Patients have traditionally shown a preference for lifestyle apps including fitness, nutrition and heart rate aids, and have been much slower to adopt disease management tools, even as chronic disease remains a burden on healthcare as a whole. Encouraging the use of a broader range of wearables, digital tools and apps will be a challenge for any provider.
Changing habits and perceptions is always a challenge. However, it’s also a great opportunity.
No one would argue that today’s wearables are more than novelty items that may have some impact on your lifestyle (fitness, nutrition, etc). That’s largely because the initial wearables were designed around those retail areas of the market. It’s much easier to create a retail wearable device than to create a disease management focused healthcare device.
As the healthcare wearables market matures so will patients expectations around the benefits they can receive from those wearables. I think there are two main keys to development of wearables as true healthcare devices: Depth of Tracking and Connection to Providers.
Depth of Tracking
I’ve argued for a while now that all the various fitness trackers were not clinically relevant. I still believe that today, but I also believe that wearables like the various fitness trackers will start tracking us in ways that are clinically relevant. That just takes a lot longer to develop.
Whether it’s new trackers that screen for sleep apnea or ECGs that monitor our heart, we’re seeing more and more wearable devices monitoring data that’s more clinically relevant than the number of steps you’ve taken. This trend will continue. As wearables more deeply track various parts of the human body, the opportunities to understand your health and improve your health will follow along with it. This will provide doctors the impetus to request access to your wearable data.
The deep data these wearables will provide will challenge the tried and true beliefs healthcare holds so dearly today. That can be scary for some, but is also very exciting.
Connection to Providers
While wearables will provide the data, we’ll still want to consult a healthcare provider to understand the data and to create a plan of action based on that data. At least in the foreseeable future, our health will depend on collaboration with healthcare providers as opposed to a replacement of healthcare providers. This will be particularly true as the type of data our wearables collect gets more complicated. Understanding your step chart is quite different than understanding your ECG.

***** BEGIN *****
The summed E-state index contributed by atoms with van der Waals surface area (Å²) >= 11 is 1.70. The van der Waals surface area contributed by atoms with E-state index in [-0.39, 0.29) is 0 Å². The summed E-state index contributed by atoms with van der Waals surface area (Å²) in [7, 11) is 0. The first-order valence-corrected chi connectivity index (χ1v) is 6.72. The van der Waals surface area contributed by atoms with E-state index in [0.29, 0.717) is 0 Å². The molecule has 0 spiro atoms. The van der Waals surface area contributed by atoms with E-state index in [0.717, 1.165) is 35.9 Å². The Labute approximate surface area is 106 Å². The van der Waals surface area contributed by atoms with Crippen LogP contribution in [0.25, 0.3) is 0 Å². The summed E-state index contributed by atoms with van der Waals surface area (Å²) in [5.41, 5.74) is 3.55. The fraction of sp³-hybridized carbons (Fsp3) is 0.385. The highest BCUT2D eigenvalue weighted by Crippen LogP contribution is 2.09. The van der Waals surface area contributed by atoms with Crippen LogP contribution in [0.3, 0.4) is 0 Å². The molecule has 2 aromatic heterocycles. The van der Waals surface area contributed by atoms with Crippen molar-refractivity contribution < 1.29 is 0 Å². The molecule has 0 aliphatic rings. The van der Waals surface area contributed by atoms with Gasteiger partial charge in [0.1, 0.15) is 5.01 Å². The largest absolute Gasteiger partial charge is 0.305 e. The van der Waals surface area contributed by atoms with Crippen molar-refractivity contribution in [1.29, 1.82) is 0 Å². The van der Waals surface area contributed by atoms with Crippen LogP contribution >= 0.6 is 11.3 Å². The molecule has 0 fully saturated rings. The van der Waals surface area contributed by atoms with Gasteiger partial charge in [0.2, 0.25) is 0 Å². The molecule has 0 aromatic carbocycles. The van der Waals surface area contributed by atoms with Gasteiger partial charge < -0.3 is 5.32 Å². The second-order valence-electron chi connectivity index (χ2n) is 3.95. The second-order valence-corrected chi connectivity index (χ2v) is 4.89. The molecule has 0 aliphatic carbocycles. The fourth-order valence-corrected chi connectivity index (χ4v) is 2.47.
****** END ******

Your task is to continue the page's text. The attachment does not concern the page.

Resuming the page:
In order to facilitate this collaboration, our wearables will have to be connected to our care providers. Note that I said care providers and not doctors. In some cases it might be our doctor, but in other cases it could be a nurse, care manager, social worker, or some other care provider. I’m hopeful that we eventually reach the point of a true care team that collaborates on our health. That’s a far cry from where most of our healthcare is today, but that is the hope.
If we can solve these two wearable challenges: Deeper Data and Connected Providers, then we’ll be well on our way to changing how patients view wearables. This shift won’t happen over night, but I believe it will happen a lot quicker than most people imagine.
A new study has concluded that while mobile health app developers are developing better privacy practices, these developers vary widely in how they share those policies with consumers. The research, part of a program launched in 2011 by the Future of Privacy Forum, concludes that while mHealth app makers have improved their practices, too many are still not as clear as they could be with users as to how they handle private health information.
This disquieting lack of thorough privacy protections extended even to apps collecting some of the most intimate data, the FPF report pointed out. In particular, a subset of mHealth developers aren’t doing anything much to make their policies accessible.
Underlying this analysis is the unfortunate truth that there’s still no gold standard for mHealth privacy policies. This may be due more to the complexity of the still-maturing mobile health ecosystem than resistance to creating robust policies, certainly. But either way, this issue won’t go away on its own, so mHealth app developers will need to give their privacy strategy more thought.